If you ask me, I would say screw all the above. Who cares about the technicalities, when you are just shooting merely for yourself, more particularly on a free and easy Shutter Therapy Session? Sometimes, I just want to forget about F-number, ISO setting, metering, and what nots, and just blardy "point and shoot". Sometimes I do not even care if my photographs come out a little underexposed, or with more noise than usual, or with excessive uncontrolled distortion. Thinking too much about technical accuracy can hinder the photography-vision, and it is good to break-away once in a while and just shoot the photographs for the fun of it. It does not have to be technically perfect, because sometimes, I want to shoot what I feel, not what I think.
A shoe on top of a pay-phone.
KL skyline, view from a 5th floor window of a building somewhere in Chow Kit. From a distance, the city looks so "modern", and your perception wil all falter when you hit the streets.
The truth is quite hard to ignore.
That was what I did in this Shutter Therapy session. Free and easy. More importantly, I get to go closer to some subjects which I could not previously, since I can freely move around with a compact camera being less intimidating. Moreover, walking around the streets of KL with a compact camera was surely safer, and less of a target, in comparison to lugging a set of lenses and DSLR body inside a bag that screams "I am a DSLR bag that with gears worth thousands of RM". Yes, on the downside, the photographs are not as sharp, or as smooth (noise-free), and they have inconsistent colours, but I do not give much of a hoot. I still enjoyed myself tremendously. I truly hope that more and more people will enjoy shooting with a compact camera, which is a dying breed.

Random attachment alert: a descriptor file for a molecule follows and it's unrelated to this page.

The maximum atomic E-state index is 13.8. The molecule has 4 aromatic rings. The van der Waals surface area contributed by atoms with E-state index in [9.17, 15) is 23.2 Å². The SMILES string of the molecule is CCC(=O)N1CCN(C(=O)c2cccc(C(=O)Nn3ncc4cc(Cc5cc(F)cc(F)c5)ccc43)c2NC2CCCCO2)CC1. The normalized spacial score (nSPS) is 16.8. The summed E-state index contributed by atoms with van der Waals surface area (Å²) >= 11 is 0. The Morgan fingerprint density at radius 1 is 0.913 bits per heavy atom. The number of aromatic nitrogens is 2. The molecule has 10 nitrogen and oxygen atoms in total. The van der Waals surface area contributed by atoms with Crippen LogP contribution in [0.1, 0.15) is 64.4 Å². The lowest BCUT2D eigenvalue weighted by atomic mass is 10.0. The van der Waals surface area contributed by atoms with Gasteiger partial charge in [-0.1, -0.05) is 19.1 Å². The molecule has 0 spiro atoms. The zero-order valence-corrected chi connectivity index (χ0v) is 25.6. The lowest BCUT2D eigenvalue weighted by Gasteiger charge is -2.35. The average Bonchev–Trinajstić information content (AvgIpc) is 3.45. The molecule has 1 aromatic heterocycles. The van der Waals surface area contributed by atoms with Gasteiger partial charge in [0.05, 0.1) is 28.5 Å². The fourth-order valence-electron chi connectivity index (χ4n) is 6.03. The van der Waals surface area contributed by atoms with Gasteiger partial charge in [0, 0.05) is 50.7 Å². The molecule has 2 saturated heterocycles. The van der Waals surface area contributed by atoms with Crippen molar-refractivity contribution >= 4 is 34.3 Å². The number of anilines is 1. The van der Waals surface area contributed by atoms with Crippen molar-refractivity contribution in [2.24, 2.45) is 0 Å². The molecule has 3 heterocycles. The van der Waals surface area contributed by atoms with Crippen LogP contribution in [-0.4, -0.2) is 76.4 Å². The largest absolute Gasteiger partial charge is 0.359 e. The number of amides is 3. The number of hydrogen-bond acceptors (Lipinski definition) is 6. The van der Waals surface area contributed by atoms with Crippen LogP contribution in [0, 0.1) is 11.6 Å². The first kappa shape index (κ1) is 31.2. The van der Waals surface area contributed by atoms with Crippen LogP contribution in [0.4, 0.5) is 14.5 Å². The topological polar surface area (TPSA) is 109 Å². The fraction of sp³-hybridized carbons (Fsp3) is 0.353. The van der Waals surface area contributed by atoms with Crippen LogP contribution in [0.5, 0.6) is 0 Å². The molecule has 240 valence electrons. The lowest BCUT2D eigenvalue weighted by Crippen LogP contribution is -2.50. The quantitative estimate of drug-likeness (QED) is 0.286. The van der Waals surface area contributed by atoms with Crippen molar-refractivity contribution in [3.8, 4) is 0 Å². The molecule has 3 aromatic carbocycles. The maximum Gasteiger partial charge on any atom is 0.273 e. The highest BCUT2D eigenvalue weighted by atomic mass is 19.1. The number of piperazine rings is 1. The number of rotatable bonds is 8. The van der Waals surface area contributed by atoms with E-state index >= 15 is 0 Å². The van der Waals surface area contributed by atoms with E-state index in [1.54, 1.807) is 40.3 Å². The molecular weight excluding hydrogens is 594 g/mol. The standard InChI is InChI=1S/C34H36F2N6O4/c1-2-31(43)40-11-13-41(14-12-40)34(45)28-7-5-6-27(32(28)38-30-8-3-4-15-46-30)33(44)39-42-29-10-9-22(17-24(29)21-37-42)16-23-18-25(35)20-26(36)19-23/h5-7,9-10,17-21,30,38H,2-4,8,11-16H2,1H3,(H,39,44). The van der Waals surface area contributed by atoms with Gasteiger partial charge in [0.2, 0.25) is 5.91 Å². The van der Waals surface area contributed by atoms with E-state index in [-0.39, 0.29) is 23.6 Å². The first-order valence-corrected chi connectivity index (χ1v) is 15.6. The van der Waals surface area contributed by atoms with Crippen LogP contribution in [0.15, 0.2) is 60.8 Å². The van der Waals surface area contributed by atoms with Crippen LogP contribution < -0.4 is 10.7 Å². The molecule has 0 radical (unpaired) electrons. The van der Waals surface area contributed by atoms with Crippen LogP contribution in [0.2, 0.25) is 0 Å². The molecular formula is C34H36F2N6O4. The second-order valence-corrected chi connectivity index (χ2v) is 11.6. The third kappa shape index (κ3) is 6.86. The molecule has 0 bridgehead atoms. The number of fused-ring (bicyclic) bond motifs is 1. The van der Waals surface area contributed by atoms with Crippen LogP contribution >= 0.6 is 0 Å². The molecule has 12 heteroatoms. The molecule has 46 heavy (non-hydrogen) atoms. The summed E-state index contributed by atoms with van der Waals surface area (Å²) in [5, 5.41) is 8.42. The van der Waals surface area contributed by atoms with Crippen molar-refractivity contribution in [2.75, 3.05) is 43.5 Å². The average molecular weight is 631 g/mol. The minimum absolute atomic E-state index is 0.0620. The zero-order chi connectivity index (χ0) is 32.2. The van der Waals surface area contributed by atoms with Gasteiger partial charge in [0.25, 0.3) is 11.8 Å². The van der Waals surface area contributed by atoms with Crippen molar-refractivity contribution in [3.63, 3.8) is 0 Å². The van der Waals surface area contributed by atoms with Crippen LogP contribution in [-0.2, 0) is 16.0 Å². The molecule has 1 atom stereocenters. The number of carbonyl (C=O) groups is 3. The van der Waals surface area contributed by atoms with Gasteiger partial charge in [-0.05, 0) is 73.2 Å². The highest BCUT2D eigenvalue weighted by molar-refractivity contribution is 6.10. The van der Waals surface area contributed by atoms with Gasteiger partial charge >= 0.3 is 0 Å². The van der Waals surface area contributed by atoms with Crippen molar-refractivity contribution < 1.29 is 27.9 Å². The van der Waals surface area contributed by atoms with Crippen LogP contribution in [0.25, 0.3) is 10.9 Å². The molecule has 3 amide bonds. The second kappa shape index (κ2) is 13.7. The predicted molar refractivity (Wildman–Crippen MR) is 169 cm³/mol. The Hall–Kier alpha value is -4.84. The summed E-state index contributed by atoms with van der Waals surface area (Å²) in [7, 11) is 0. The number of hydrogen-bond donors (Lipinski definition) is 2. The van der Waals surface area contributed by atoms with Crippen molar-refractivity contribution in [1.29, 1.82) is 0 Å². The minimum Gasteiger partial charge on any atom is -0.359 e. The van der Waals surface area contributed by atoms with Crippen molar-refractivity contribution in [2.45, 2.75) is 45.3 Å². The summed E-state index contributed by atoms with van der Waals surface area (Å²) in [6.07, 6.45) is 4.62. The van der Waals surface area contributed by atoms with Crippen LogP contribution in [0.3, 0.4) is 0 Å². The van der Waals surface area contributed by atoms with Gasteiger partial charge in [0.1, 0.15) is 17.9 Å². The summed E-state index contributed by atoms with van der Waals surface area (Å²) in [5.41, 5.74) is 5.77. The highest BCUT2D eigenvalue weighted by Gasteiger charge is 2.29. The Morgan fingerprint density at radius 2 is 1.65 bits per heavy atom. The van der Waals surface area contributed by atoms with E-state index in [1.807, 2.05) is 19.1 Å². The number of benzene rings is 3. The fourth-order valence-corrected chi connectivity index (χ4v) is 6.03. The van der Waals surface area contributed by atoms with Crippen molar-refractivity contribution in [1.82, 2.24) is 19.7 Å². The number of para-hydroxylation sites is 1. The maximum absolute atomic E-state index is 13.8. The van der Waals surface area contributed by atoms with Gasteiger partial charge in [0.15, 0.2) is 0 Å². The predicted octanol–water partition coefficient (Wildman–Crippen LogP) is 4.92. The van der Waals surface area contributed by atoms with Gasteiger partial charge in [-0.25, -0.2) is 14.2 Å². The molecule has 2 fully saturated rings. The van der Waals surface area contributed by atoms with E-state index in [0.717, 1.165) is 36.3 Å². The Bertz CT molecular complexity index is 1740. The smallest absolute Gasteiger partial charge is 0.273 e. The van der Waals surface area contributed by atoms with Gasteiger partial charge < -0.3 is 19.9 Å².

The ultimate street weapon would have been a mirrorless system such as an Olympus PEN E-PL1, a micro-fourthirds camera which is almost as small as a compact camera, but produces stunning image qualities, which is close to DSLR output. I cannot afford such luxury (at least not yet), but if you do have the cash, it is one good buy. David Chua has written extensively on the Olympus E-PL1 review on his site, and showcased a set of really awe worthy photographs taken at night, under ISO3200. Do head over and check it out.
A cat under a stool. Cats do not seem to run away from me anymore. Did something happen?
It is not the camera, but the photographer that matters.
On the whole, the point I am trying to get across here, and have always been reiterated is: shoot with whatever you have, be happy with your gears, and start making wonderful photographs. It does not matter if it is a film, or a toy camera, or the top end Medium Format camera, the important thing is making more and more beautiful images, and further improve the photographer in you. Learn to express yourself in your photographs, instill your thoughts and emotions and turn your photographs into a platform for speaking your story. Everyone has something to say. And one photograph is worth a thousand words.
If you own a camera, find some free time, charge up them batteries and start shooting whatever that fancies you. Put a piece of yourself into your photographs, and then let your photographs speak back to you and your viewers in many amazing ways. Minus the cost of purchasing a camera, Shutter therapy is FREE, and available to everyone !!